I am afraid that energy secretary “Forever” Amber will need to come up with rather better arguments than base-load reliability to justify her infatuation with the Great God Atom.


Drop, drop, slow tears
The European Union flagship programme to fight the threat of climate change has long been the emissions trading system (ETS). It has always been heavily championed by the European power generators association Eurelectric – even to the extent of actively opposing any other policies seeking to reduce emissions. For instance, Eurelectric is campaigning against strengthening directives designed to increase energy efficiency as having “negative impacts on the functioning of the ETS”, presumably because they seek to reduce overall consumption levels.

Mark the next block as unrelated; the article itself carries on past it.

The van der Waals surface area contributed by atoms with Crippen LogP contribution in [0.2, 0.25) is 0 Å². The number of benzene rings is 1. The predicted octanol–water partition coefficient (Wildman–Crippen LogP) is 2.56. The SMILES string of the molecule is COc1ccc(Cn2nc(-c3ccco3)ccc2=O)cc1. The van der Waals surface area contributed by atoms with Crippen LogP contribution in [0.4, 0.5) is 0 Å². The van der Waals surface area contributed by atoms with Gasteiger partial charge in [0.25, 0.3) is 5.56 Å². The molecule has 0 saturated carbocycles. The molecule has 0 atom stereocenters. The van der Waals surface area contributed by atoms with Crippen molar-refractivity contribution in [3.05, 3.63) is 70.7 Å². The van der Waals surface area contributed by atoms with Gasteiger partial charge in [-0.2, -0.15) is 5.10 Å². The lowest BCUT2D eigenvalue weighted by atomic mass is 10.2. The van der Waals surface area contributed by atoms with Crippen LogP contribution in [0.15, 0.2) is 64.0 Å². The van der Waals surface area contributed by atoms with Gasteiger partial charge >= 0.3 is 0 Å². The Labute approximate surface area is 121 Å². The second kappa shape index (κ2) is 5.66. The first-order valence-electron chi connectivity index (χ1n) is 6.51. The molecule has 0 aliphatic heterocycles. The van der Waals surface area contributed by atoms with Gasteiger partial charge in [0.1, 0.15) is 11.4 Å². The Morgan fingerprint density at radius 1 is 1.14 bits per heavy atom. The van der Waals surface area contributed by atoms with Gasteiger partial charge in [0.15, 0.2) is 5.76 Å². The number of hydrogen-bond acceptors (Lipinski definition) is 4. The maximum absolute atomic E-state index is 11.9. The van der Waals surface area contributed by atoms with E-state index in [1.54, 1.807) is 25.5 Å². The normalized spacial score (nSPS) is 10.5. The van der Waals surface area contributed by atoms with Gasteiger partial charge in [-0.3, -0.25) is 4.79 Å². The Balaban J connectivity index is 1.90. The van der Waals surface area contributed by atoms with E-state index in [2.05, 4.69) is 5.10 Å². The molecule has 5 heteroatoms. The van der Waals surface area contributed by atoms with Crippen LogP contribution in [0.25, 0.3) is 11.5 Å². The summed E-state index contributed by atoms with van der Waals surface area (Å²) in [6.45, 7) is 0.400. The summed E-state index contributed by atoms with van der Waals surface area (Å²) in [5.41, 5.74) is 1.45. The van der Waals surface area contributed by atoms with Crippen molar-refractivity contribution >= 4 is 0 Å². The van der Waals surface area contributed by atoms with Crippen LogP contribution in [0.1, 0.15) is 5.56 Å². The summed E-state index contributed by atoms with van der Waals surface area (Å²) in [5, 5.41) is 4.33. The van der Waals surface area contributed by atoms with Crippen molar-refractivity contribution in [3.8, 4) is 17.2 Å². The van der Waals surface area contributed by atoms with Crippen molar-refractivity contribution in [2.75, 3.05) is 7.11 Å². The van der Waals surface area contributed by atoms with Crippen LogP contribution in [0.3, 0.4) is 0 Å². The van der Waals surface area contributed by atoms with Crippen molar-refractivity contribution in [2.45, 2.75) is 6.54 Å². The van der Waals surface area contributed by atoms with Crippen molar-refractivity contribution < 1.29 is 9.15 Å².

Of course Eurelectric ‘s continuing championing of the ETS may have nothing to do with the incredibly low prices at which its emission permits are now trading. Ironically the trading price continues to fall further and further, from its original €34 price per tonne of carbon dioxide, to €8.21/t at the time of December’s Paris Climate Change Agreement, now to the current derisory €5.64 price.

The complete ineffectiveness of this scheme regarding altering investment patterns is of course a matter of great distress to all European electricity generators. Their crocodile tears are indeed a wonder to behold.


Too much in the Sun?
The Sun newspaper’s revelation that EOn is paying Age-UK  £41, for each one of its pensioner members signed up to buy fuel from them, caused quite a stir.  Much of the indignation was focused around the undeniable fact that the relevant tariff rate, whilst at a discount, was no longer the very cheapest rate on offer from EOn.